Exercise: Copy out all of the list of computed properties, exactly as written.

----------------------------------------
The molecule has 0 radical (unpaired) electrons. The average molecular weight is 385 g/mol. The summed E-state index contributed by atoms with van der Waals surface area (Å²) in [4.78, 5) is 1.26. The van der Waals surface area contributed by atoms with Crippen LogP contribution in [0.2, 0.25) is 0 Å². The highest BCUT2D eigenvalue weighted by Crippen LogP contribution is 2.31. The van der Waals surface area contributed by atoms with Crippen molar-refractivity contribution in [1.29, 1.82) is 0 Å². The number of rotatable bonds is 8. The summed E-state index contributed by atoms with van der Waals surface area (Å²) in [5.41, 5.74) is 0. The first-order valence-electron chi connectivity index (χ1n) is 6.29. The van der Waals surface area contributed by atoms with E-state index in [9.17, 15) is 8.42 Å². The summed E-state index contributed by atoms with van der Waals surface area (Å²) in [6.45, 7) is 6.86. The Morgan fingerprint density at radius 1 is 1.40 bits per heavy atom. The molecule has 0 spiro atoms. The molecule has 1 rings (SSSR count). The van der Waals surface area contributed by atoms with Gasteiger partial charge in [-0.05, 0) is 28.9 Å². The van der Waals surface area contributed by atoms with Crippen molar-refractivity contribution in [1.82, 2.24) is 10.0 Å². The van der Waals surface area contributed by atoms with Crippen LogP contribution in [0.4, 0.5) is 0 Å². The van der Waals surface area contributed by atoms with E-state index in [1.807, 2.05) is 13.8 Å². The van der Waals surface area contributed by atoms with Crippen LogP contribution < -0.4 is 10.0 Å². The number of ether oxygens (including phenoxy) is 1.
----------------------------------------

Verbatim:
The molecule has 0 radical (unpaired) electrons. The average molecular weight is 385 g/mol. The summed E-state index contributed by atoms with van der Waals surface area (Å²) in [4.78, 5) is 1.26. The van der Waals surface area contributed by atoms with Crippen LogP contribution in [0.2, 0.25) is 0 Å². The highest BCUT2D eigenvalue weighted by Crippen LogP contribution is 2.31. The van der Waals surface area contributed by atoms with Crippen molar-refractivity contribution in [1.29, 1.82) is 0 Å². The number of rotatable bonds is 8. The summed E-state index contributed by atoms with van der Waals surface area (Å²) in [5.41, 5.74) is 0. The first-order valence-electron chi connectivity index (χ1n) is 6.29. The van der Waals surface area contributed by atoms with E-state index in [9.17, 15) is 8.42 Å². The summed E-state index contributed by atoms with van der Waals surface area (Å²) in [6.45, 7) is 6.86. The Morgan fingerprint density at radius 1 is 1.40 bits per heavy atom. The molecule has 0 spiro atoms. The molecule has 1 rings (SSSR count). The van der Waals surface area contributed by atoms with Gasteiger partial charge in [-0.05, 0) is 28.9 Å². The van der Waals surface area contributed by atoms with Crippen molar-refractivity contribution in [1.82, 2.24) is 10.0 Å². The van der Waals surface area contributed by atoms with Crippen LogP contribution in [0.4, 0.5) is 0 Å². The van der Waals surface area contributed by atoms with E-state index in [1.807, 2.05) is 13.8 Å². The van der Waals surface area contributed by atoms with Crippen LogP contribution < -0.4 is 10.0 Å². The number of ether oxygens (including phenoxy) is 1.